The Diet Debacle

For many years, the food industry has encouraged consumers to believe that mixing carbohydrates and fats is healthy, and that sugar can be part of a balanced diet. But these maxims are at the root of the increasingly global epidemic of metabolic disease.

SAN FRANCISCO – Two seemingly benign nutritional maxims are at the root of all dietary evil: A calorie is a calorie, and You are what you eat. Both ideas are now so entrenched in public consciousness that they have become virtually unassailable. As a result, the food industry, aided and abetted by ostensibly well-meaning scientists and politicians, has afflicted humankind with the plague of chronic metabolic disease, which threatens to bankrupt health care worldwide.

The United States currently spends $147 billion on obesity-related health care annually. Previously, one could have argued that these were affluent countries’ diseases, but the United Nations announced last year that chronic metabolic disease (including diabetes, heart disease, cancer, and dementia) is a bigger threat to the developing world than is infectious disease, including HIV.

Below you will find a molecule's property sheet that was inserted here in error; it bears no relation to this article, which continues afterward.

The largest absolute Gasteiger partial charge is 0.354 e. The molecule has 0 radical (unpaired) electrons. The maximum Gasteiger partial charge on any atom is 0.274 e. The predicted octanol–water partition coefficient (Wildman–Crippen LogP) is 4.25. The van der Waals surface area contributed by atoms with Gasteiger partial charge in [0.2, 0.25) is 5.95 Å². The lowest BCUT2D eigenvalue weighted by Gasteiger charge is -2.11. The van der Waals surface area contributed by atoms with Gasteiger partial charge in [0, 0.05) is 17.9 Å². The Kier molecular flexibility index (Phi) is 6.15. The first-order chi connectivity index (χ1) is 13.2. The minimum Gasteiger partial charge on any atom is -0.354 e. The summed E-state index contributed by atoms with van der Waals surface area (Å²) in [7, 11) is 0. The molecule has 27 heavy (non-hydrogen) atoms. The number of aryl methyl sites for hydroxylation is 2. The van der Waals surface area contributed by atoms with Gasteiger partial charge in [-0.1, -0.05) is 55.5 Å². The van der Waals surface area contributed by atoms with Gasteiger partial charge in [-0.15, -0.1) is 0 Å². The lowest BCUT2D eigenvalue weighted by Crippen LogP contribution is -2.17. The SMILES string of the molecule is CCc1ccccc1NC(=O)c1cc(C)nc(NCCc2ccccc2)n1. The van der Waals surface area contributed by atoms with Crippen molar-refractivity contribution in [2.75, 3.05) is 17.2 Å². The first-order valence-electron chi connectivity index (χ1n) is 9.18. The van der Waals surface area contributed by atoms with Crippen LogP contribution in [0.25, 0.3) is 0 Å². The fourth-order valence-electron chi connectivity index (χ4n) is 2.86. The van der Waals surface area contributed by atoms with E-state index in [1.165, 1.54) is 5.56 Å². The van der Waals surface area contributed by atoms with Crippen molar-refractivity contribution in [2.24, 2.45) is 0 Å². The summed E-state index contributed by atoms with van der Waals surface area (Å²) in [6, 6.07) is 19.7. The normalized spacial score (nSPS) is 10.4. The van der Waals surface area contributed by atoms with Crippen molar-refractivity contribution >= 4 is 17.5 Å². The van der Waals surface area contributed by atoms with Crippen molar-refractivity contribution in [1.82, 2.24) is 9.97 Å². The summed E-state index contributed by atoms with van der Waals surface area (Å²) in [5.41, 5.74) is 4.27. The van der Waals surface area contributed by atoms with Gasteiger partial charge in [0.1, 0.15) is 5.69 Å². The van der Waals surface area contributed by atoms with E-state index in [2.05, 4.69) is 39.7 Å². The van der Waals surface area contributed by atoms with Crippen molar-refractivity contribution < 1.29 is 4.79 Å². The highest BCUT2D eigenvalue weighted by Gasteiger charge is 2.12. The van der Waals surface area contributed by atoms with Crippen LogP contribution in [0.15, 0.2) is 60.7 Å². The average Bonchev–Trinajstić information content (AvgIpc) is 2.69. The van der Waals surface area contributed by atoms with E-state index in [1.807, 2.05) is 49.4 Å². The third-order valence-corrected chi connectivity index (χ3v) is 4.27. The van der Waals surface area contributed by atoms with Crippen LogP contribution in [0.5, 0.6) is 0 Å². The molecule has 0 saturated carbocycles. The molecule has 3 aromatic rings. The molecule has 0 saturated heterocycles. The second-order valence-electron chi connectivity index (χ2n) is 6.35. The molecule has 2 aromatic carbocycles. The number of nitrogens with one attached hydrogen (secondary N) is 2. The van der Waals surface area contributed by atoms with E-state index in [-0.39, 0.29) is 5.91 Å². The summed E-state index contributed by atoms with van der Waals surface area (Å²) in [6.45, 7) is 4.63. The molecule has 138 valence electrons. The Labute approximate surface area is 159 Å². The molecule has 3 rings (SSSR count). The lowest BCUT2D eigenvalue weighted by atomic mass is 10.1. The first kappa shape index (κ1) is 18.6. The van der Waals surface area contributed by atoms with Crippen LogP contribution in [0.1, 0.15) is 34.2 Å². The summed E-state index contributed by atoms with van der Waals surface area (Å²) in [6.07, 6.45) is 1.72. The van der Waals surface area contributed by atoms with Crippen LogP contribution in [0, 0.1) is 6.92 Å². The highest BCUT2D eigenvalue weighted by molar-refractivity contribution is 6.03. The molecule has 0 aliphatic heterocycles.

These two nutritional maxims give credence to the food industry’s self-serving corollaries: If a calorie is a calorie, then any food can be part of a balanced diet; and, if we are what we eat, then everyone chooses what they eat. Again, both are misleading.

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